There’s no attempt to address the concerns raised by civil society who have studied the TPP and the history of trade and investment treaties and their impact on governments’ ability to regulate in the public interest. It’s not all roses. That’s why people are raising concern. The Upper Hutt Council promotes sustainable development on its website.

Resident Pat Van Berkel said, “Upper Hutt has a strong business community, and will continue to have a strong business community. It welcomes international corporations that respect the environment, respect the wellbeing of its people, and respect democratic process.”

Pat went on to say, “Investor state dispute settlement (ISDS) clauses pose dangers to the ability of local government and central government to properly execute their functions for the benefit of ratepayers and citizens. The European Union’s Trade Commission opposes ISDS in their parallel Transatlantic Trade and Investment Partnership with the US, proposing a formalised court for settling investment disputes, operating within the constraints of the rule of law, unlike investor state dispute settlement arbitration.”8

The basis of democracy is informed discourse directed toward obtaining the best possible outcome. The Government denies both, a free and frank discussion, and the ability of the people to give their formal consent. It appears that our Central Government does not like democracy. Is democracy itself the problem? The word democracy is drawn from Greek and means ‘power to the people.’9

So is New Zealand a democracy, where people are entitled to their informed opinion, or an autocratic regime? Mr. Tim Fookes what do you say? Perhaps read what the Upper Hutt City Council resolution states: THAT the Council:

  1. Notes the tabled information.
  2.  Reviews the Trans Pacific Partnership (TPP) text against the TPP Policy Solution adopted by councils representing a majority (60%) of the NZ population.
  3. Asks that Central Government initiates a full public and parliamentary debate before proceeding with formal consideration of the TPP, including any further binding treaty action.
  4. Asks that Central Government carry out independent human rights, health and environmental impact assessments of the potential effects of the TPP on the people and the land of New Zealand, as urged by the United Nations independent expert Alfred de Zayas, and make this information publicly available.
  5. Asks that Central Government consults with local government prior to any further action taken that might compromise the ability of local government to make decisions in the interests of our region, the people and their environment.
  6. Instructs the Council’s Mayor to write to the President of LGNZ, requesting that a local government evaluation, based on an independent analysis of the implications of the TPP for local government, and for the social, cultural, economic, environmental and health and wellbeing of communities, be undertaken as a basis of LGNZ input into parliamentary consideration, and that the evaluation report should be made publicly available and widely publicised.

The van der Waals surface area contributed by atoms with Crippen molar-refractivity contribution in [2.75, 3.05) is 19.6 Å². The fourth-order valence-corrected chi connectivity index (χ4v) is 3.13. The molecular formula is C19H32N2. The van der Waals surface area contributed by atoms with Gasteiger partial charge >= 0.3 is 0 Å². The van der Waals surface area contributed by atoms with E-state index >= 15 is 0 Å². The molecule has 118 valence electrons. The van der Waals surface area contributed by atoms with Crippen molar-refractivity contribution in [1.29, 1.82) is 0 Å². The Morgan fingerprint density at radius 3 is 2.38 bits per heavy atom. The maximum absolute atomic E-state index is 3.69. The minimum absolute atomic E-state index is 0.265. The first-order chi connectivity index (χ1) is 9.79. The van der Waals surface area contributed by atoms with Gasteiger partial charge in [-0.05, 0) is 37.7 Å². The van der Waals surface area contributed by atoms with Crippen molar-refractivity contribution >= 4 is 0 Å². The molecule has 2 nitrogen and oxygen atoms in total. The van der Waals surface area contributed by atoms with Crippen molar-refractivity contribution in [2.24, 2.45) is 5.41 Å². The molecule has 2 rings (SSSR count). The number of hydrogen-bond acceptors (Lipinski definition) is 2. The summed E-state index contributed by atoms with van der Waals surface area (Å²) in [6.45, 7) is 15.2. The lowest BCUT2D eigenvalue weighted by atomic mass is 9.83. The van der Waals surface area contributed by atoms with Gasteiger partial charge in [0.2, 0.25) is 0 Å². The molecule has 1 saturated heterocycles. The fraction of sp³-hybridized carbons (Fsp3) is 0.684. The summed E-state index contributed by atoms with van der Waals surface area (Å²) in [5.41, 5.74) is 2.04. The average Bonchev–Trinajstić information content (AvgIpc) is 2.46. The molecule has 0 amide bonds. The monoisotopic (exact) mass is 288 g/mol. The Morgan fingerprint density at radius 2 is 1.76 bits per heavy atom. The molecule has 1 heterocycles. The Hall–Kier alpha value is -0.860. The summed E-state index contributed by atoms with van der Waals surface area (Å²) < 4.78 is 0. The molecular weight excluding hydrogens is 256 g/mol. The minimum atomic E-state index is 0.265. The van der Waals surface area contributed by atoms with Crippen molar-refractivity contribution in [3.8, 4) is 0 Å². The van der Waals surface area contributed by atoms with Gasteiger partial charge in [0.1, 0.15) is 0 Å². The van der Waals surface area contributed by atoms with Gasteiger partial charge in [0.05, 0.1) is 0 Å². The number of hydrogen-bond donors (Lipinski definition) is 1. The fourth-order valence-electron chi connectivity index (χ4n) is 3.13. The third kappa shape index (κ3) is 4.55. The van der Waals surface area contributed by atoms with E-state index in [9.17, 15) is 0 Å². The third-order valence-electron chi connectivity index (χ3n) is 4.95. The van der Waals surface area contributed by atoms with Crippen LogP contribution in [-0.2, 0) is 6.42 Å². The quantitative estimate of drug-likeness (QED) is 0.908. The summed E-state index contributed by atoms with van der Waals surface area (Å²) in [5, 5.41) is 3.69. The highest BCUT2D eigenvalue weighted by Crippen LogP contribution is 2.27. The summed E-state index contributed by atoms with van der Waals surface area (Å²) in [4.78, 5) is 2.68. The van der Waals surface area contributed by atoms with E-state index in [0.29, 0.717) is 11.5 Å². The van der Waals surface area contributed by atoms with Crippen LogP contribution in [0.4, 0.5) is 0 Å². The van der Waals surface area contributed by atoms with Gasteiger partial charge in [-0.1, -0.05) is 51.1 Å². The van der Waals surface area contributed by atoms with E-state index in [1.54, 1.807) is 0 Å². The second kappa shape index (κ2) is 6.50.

7. Declares until such time as there is robust debate and convincing protection of local government decision-making for the benefit of residents, citizens and ratepayers, and an analysis of how these issues will be addressed at local government level, Upper Hutt City Council is a TPPA free zone where the constraints imposed by the TPPA, and the changes to national and local legislation to make our area comply with TPPA requirements are not supported by the Upper Hutt City Council.
  8. Directs that this resolution and background information be circulated to all other councils and local and community boards around New Zealand and that it is sent immediately to the New Zealand Minister of Trade and Prime Minister.

Greg Rzesniowiecki TPP Action email mobile 02102431632


  1. TPPA Free Zone decision taken at UHCC Wednesday 24 February. Council agenda: see Policy committee report 10 Feb agenda item 8:
  2. TPP policy solution has been adopted by Auckland City, Nelson City Council, Tasman District Council, Christchurch City Council, Dunedin City Council, Wellington City Council, Hutt City Council, Upper Hutt City Council, Kapiti Coast District Council, Palmerston North City Council, Tauranga City Council and South Wairarapa District Council representing 60% of the population of New Zealand, full text here:
  3. From Newstalk ZB’x website; Tim Fookes, 31, is a well-respected journalist and has had two stints as Chief Reporter for Newstalk ZB in Wellington. He has also worked in the Press Gallery in Parliament, as well as producing talkback programmes in Melbourne. Born in Wellington, Tim is an avid globetrotter, having lived and worked in China and the USA and travelled extensively through Asia and Europe:
  4. Examples of this are, democracy stopped the Anti Countering Trade Agreement (ACTA): and the earlier, Multilateral Agreement on Investment (MAI):
  8. It is only the US that are hold outs on behalf of their corporations: NZ’s Government were aware of the European proposal when negotiating TPP and appear to have ignored it. We won’t know for another 4 years after the agreement is ratified as the background negotiating documents are sealed as a part of this secretive process. You can bet on the fact that the US corporations know what was proposed! Does NZ democracy mean, ‘the power of the transnational corporations drives our quasi-democracy?’
  9. Yanis Varoufakis, the former Minister of Finance for Greece, on the threat that extreme capitalism poses for democracy. Yanis says that it’s because you can be in politics today but not be in power — because real power now belongs to those who control the economy. He believes that the mega-rich and corporations are cannibalizing the political sphere, causing financial crisis. In this talk, hear his dream for a world in which capital and labour no longer struggle against each other, “one that is simultaneously libertarian, Marxist and Keynesian.” TED talk December 2015 Switzerland: